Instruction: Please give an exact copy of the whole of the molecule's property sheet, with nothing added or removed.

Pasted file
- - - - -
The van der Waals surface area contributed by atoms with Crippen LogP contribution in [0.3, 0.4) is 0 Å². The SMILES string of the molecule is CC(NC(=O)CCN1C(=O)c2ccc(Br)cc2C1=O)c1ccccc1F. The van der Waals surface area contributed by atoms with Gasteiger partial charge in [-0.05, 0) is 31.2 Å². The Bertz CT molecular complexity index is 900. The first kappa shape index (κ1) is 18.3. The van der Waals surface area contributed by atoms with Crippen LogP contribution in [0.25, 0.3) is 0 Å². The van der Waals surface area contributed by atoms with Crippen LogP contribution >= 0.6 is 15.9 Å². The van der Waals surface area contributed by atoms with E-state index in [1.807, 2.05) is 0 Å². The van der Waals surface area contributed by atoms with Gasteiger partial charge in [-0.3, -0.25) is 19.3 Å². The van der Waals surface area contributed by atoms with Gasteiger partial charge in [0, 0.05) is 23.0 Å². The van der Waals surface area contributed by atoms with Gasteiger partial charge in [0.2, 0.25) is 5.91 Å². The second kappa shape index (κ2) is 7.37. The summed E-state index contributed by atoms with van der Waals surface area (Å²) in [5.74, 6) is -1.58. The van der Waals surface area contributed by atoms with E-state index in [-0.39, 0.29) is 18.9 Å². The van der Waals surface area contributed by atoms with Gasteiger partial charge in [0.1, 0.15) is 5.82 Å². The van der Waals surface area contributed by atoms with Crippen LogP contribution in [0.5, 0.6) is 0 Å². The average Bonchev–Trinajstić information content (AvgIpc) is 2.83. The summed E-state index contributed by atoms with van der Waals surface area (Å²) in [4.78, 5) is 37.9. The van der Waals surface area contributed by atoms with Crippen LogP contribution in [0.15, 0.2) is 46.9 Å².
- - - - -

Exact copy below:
The van der Waals surface area contributed by atoms with Crippen LogP contribution in [0.3, 0.4) is 0 Å². The SMILES string of the molecule is CC(NC(=O)CCN1C(=O)c2ccc(Br)cc2C1=O)c1ccccc1F. The van der Waals surface area contributed by atoms with Gasteiger partial charge in [-0.05, 0) is 31.2 Å². The Bertz CT molecular complexity index is 900. The first kappa shape index (κ1) is 18.3. The van der Waals surface area contributed by atoms with Crippen LogP contribution in [0.25, 0.3) is 0 Å². The van der Waals surface area contributed by atoms with Crippen LogP contribution >= 0.6 is 15.9 Å². The van der Waals surface area contributed by atoms with E-state index in [1.807, 2.05) is 0 Å². The van der Waals surface area contributed by atoms with Gasteiger partial charge in [-0.3, -0.25) is 19.3 Å². The van der Waals surface area contributed by atoms with Gasteiger partial charge in [0, 0.05) is 23.0 Å². The van der Waals surface area contributed by atoms with Gasteiger partial charge in [0.2, 0.25) is 5.91 Å². The second kappa shape index (κ2) is 7.37. The summed E-state index contributed by atoms with van der Waals surface area (Å²) in [5.74, 6) is -1.58. The van der Waals surface area contributed by atoms with E-state index in [-0.39, 0.29) is 18.9 Å². The van der Waals surface area contributed by atoms with Gasteiger partial charge in [0.1, 0.15) is 5.82 Å². The van der Waals surface area contributed by atoms with Crippen LogP contribution in [0.5, 0.6) is 0 Å². The average Bonchev–Trinajstić information content (AvgIpc) is 2.83. The summed E-state index contributed by atoms with van der Waals surface area (Å²) in [4.78, 5) is 37.9. The van der Waals surface area contributed by atoms with Crippen LogP contribution in [0.15, 0.2) is 46.9 Å².